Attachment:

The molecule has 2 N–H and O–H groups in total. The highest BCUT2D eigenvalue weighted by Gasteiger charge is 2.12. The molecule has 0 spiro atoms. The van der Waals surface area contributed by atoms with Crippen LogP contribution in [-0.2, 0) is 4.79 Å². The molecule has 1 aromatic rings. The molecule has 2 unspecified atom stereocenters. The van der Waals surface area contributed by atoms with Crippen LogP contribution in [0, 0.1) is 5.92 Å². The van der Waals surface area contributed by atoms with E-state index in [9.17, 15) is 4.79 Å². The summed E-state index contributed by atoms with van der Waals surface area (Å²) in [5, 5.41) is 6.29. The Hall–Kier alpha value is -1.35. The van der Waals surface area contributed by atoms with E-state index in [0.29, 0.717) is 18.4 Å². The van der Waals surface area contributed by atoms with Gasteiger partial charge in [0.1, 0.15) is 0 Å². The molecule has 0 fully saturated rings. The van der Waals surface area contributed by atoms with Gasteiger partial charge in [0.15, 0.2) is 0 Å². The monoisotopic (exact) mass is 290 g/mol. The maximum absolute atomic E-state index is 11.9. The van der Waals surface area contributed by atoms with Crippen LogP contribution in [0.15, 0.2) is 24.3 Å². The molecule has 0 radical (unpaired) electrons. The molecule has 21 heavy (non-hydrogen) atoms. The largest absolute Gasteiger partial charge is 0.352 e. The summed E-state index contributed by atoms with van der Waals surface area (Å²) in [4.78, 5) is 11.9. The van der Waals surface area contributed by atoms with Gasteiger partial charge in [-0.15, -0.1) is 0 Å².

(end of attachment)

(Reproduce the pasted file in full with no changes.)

The molecule has 2 N–H and O–H groups in total. The highest BCUT2D eigenvalue weighted by Gasteiger charge is 2.12. The molecule has 0 spiro atoms. The van der Waals surface area contributed by atoms with Crippen LogP contribution in [-0.2, 0) is 4.79 Å². The molecule has 1 aromatic rings. The molecule has 2 unspecified atom stereocenters. The van der Waals surface area contributed by atoms with Crippen LogP contribution in [0, 0.1) is 5.92 Å². The van der Waals surface area contributed by atoms with E-state index in [9.17, 15) is 4.79 Å². The summed E-state index contributed by atoms with van der Waals surface area (Å²) in [5, 5.41) is 6.29. The Hall–Kier alpha value is -1.35. The van der Waals surface area contributed by atoms with E-state index in [0.29, 0.717) is 18.4 Å². The van der Waals surface area contributed by atoms with Gasteiger partial charge in [0.1, 0.15) is 0 Å². The molecule has 0 fully saturated rings. The van der Waals surface area contributed by atoms with Gasteiger partial charge in [0.15, 0.2) is 0 Å². The monoisotopic (exact) mass is 290 g/mol. The maximum absolute atomic E-state index is 11.9. The van der Waals surface area contributed by atoms with Crippen LogP contribution in [0.15, 0.2) is 24.3 Å². The molecule has 0 radical (unpaired) electrons. The molecule has 21 heavy (non-hydrogen) atoms. The largest absolute Gasteiger partial charge is 0.352 e. The summed E-state index contributed by atoms with van der Waals surface area (Å²) in [4.78, 5) is 11.9. The van der Waals surface area contributed by atoms with Gasteiger partial charge in [-0.15, -0.1) is 0 Å².